*sigh*...i Pipe Like An Inebriated Orangutan.

Decorating By Kyriosity Updated 2 Jun 2014 , 4:20pm by Spacemumps

Kyriosity Posted 25 May 2014 , 3:36am
post #1 of 17

See evidence below. Any tips (pun intended) for improving?




16 replies
Norasmom Posted 25 May 2014 , 3:40am
post #2 of 17

So funny!  It's still a pretty cake.  Maybe lighter colors might be more forgiving.  Every flaw shows up with dark piping on cakes, whereas it seems lighter shades in piping seem to show fewer flaws.   I don't pipe much yet, so I can't give more advice on the how to.

AZCouture Posted 25 May 2014 , 4:08am
post #3 of 17

AOh me to....that's why I paint! Looks to me like you're going too slow and you hesitate and stop. Might be the icing is not a good piping consistency too.

winniemog Posted 25 May 2014 , 6:08am
post #4 of 17

Try looking ahead of the line you are trying to pipe - it's a little hard to explain, but imagine you're driving down the road in your car, and you are looking only immediately ahead of your vehicle, and every little bump etc you see in the road, you make a tiny correction to get around it. That's how you're piping now.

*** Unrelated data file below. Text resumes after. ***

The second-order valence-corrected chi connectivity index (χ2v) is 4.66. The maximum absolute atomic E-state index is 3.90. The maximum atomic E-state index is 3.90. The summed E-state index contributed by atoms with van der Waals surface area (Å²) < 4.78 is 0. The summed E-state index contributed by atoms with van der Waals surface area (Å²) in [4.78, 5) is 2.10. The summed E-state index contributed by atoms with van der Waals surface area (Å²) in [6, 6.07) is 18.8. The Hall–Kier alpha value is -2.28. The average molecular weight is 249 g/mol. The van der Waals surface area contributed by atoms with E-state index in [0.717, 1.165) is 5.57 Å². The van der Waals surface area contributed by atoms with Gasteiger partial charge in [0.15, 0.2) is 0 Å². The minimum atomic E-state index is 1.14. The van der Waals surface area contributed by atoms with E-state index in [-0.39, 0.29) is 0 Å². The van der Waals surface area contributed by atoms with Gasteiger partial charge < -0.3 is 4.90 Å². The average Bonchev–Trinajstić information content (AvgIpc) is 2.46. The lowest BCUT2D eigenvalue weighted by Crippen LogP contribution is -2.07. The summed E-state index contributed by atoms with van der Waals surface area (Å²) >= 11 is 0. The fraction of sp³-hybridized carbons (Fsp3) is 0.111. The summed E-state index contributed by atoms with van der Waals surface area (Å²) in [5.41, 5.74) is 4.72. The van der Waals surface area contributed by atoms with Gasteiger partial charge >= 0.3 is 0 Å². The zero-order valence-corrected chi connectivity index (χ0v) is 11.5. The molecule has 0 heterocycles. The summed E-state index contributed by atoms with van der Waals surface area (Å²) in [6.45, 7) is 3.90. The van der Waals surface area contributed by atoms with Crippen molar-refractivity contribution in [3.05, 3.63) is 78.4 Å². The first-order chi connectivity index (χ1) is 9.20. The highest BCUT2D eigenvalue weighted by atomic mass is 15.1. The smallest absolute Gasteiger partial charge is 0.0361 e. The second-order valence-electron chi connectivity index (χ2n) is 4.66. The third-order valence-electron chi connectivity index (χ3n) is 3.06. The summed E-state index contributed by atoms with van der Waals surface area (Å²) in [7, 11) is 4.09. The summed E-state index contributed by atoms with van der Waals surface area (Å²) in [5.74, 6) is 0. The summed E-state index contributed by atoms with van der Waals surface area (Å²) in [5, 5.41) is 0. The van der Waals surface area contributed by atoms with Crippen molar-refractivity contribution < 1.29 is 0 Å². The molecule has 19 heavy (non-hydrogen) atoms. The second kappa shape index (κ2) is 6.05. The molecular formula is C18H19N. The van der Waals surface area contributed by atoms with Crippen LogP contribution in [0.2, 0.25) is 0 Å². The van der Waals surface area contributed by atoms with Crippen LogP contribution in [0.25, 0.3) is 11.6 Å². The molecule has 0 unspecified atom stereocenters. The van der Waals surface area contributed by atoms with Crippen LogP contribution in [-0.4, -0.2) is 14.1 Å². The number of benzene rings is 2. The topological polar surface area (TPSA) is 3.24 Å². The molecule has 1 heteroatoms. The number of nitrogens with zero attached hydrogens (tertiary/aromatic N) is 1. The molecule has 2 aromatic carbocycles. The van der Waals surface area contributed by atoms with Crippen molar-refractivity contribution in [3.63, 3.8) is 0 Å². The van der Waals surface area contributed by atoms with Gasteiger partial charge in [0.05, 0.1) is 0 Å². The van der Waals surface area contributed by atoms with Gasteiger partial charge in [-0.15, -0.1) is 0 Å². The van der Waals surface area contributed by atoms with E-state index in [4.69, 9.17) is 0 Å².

Then think about how you actually drive (I hope! although you're probably on a different continent to me, so it doesn't matter much to me!) - you look ahead of the car a way and make more gentle smaller corrections to make sure you are driving a straight line. Now pipe the way you drive! Get some speed up as AZ suggests and have confidence. Just practise a lot on a board and in no time you'll have it!


And there's no speeding tickets when it comes to cake.....

Good luck.

cazza1 Posted 25 May 2014 , 6:34am